These days the Cold War is limited to the ice: the 28 players who will pull on Team Canada jerseys this week have no recollection of the world as it was then. Not one was alive when the USSR dissolved in 1991, and Spott knows that for his team, the political tension that gripped the world exists only as a chapter in a text book. The importance of the on-going hockey rivalry is not lost on these young men – seven members of the Canadian team that fell to Russia in the semi-final round of the 2012 World Junior Hockey Championship have made the trip to Yaroslavl. But as their leader, Spott took it upon himself to read up on the Summit Series and ensures his team understands the legacy they have become part of. The players have been shown videos, are quizzed on their knowledge of the 1972 series and have heard from some of the legendary members of the original Team Canada, including Ron Ellis and Phil Esposito.
“I think Paul Henderson’s goal was one of the greatest in Canadian Hockey history,” Spott mused before his departure. “These guys have heard the stories from their parents, some of them from their grandparents, about Ellis and Henderson and Esposito and now they get to be part of that tradition”.
Just not all at the same time. Canada sent 28 players to Yaroslavl, including Rangers’ defenseman Ryan Murphy, meaning not everyone will play every night. Their coach understands that these players are used to putting in 30 minutes a game for their respective teams, and was ready for the challenge of juggling so much young talent.
“The key – and it’s no different as a coach – is to park your ego at the door. You come in and you do what you have to do to win for your country and our players will be given the same message: not everyone is going to play and when you’re not playing, get ready to go the next night.”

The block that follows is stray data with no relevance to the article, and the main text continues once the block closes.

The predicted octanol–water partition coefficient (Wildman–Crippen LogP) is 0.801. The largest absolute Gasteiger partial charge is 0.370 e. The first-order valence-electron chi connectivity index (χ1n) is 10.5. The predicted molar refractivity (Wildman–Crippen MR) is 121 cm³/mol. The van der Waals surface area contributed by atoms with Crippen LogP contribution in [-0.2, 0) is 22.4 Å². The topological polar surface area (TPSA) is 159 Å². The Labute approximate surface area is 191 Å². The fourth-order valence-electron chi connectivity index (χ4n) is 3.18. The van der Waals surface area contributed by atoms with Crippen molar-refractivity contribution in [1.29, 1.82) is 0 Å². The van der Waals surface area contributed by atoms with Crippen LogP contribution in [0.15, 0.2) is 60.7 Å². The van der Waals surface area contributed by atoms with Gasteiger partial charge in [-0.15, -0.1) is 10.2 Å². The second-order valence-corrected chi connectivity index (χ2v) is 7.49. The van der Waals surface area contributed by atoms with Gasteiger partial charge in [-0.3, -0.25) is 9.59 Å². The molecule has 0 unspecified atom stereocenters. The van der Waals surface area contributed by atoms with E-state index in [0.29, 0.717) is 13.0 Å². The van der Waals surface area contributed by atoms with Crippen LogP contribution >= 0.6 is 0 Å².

With that hurdle out the way, the Canadians must still take on a tough adversary. Russia’s National Junior Team is coming off a silver medal finish last year in Calgary and will feature the number one pick in June’s NHL Entry Draft, Nail Yakupov.
“We’re playing Russia. We know how gifted they are, but there’s no pre-scouting those guys, there’s no particular game plan or system that they have. They read and react and they play based on instinct,” noted Spott. “We’re going to have to be sharp and make sure we understand how they play and make sure that we’re ready to play a ‘Canadian’ game. We’re going to play hard, we’re going to be physical and obviously I think we have a great skill set with this group.”
The 2012 Canada-Russia Challenge begins on Thursday, August 9 with Game One from Yaroslavl. The opening game will be broadcast nationally on TSN2 beginning at 11:00am ET. For full schedule and broadcast details, visit Hockey Canada’s website.
For seven of Canada’s finest junior hockey players, the series is a chance for retribution after the disappointment of January’s semi-final loss. For the entire team and the nation they represent, it’s also a chance to play a part in one of hockey’s enduring traditions. But Coach Spott knows that while the extra push may help, the real drive to win starts with the red and white sweater.
“The jersey is a battery pack. It’s the same for coaches, putting on the Hockey Canada blazer. It’s motivation to go out and push yourself to do the best to represent your country.”